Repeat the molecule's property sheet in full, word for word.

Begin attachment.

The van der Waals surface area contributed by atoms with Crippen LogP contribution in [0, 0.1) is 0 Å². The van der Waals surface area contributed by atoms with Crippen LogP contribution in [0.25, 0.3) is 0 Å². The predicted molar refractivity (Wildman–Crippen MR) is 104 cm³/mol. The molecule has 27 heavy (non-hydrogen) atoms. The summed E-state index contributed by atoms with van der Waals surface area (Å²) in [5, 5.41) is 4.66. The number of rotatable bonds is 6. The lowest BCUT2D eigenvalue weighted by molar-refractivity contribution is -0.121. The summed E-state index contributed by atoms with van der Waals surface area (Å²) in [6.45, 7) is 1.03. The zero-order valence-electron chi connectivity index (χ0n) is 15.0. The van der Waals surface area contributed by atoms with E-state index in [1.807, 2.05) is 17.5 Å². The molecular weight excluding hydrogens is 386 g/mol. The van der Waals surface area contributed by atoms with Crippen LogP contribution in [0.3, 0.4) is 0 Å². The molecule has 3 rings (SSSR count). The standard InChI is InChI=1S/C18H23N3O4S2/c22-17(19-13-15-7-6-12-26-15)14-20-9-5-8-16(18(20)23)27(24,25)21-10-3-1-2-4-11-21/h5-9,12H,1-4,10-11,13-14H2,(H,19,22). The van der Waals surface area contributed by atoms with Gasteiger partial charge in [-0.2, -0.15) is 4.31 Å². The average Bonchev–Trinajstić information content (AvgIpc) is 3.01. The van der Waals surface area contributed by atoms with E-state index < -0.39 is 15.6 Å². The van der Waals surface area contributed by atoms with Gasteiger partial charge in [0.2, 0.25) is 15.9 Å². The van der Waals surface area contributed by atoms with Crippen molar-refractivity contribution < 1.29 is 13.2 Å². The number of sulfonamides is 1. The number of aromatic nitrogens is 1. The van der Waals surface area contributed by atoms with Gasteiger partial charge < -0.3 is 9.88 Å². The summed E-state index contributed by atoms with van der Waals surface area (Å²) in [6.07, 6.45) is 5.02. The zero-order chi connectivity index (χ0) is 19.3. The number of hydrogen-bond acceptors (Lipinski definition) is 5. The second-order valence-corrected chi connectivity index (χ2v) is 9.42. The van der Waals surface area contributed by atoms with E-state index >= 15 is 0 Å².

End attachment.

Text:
The van der Waals surface area contributed by atoms with Crippen LogP contribution in [0, 0.1) is 0 Å². The van der Waals surface area contributed by atoms with Crippen LogP contribution in [0.25, 0.3) is 0 Å². The predicted molar refractivity (Wildman–Crippen MR) is 104 cm³/mol. The molecule has 27 heavy (non-hydrogen) atoms. The summed E-state index contributed by atoms with van der Waals surface area (Å²) in [5, 5.41) is 4.66. The number of rotatable bonds is 6. The lowest BCUT2D eigenvalue weighted by molar-refractivity contribution is -0.121. The summed E-state index contributed by atoms with van der Waals surface area (Å²) in [6.45, 7) is 1.03. The zero-order valence-electron chi connectivity index (χ0n) is 15.0. The van der Waals surface area contributed by atoms with E-state index in [1.807, 2.05) is 17.5 Å². The molecular weight excluding hydrogens is 386 g/mol. The van der Waals surface area contributed by atoms with Crippen LogP contribution in [0.3, 0.4) is 0 Å². The molecule has 3 rings (SSSR count). The standard InChI is InChI=1S/C18H23N3O4S2/c22-17(19-13-15-7-6-12-26-15)14-20-9-5-8-16(18(20)23)27(24,25)21-10-3-1-2-4-11-21/h5-9,12H,1-4,10-11,13-14H2,(H,19,22). The van der Waals surface area contributed by atoms with Gasteiger partial charge in [-0.2, -0.15) is 4.31 Å². The average Bonchev–Trinajstić information content (AvgIpc) is 3.01. The van der Waals surface area contributed by atoms with E-state index < -0.39 is 15.6 Å². The van der Waals surface area contributed by atoms with Gasteiger partial charge in [0.2, 0.25) is 15.9 Å². The van der Waals surface area contributed by atoms with Crippen molar-refractivity contribution < 1.29 is 13.2 Å². The number of sulfonamides is 1. The number of aromatic nitrogens is 1. The van der Waals surface area contributed by atoms with Gasteiger partial charge < -0.3 is 9.88 Å². The summed E-state index contributed by atoms with van der Waals surface area (Å²) in [6.07, 6.45) is 5.02. The zero-order chi connectivity index (χ0) is 19.3. The number of hydrogen-bond acceptors (Lipinski definition) is 5. The second-order valence-corrected chi connectivity index (χ2v) is 9.42. The van der Waals surface area contributed by atoms with E-state index >= 15 is 0 Å².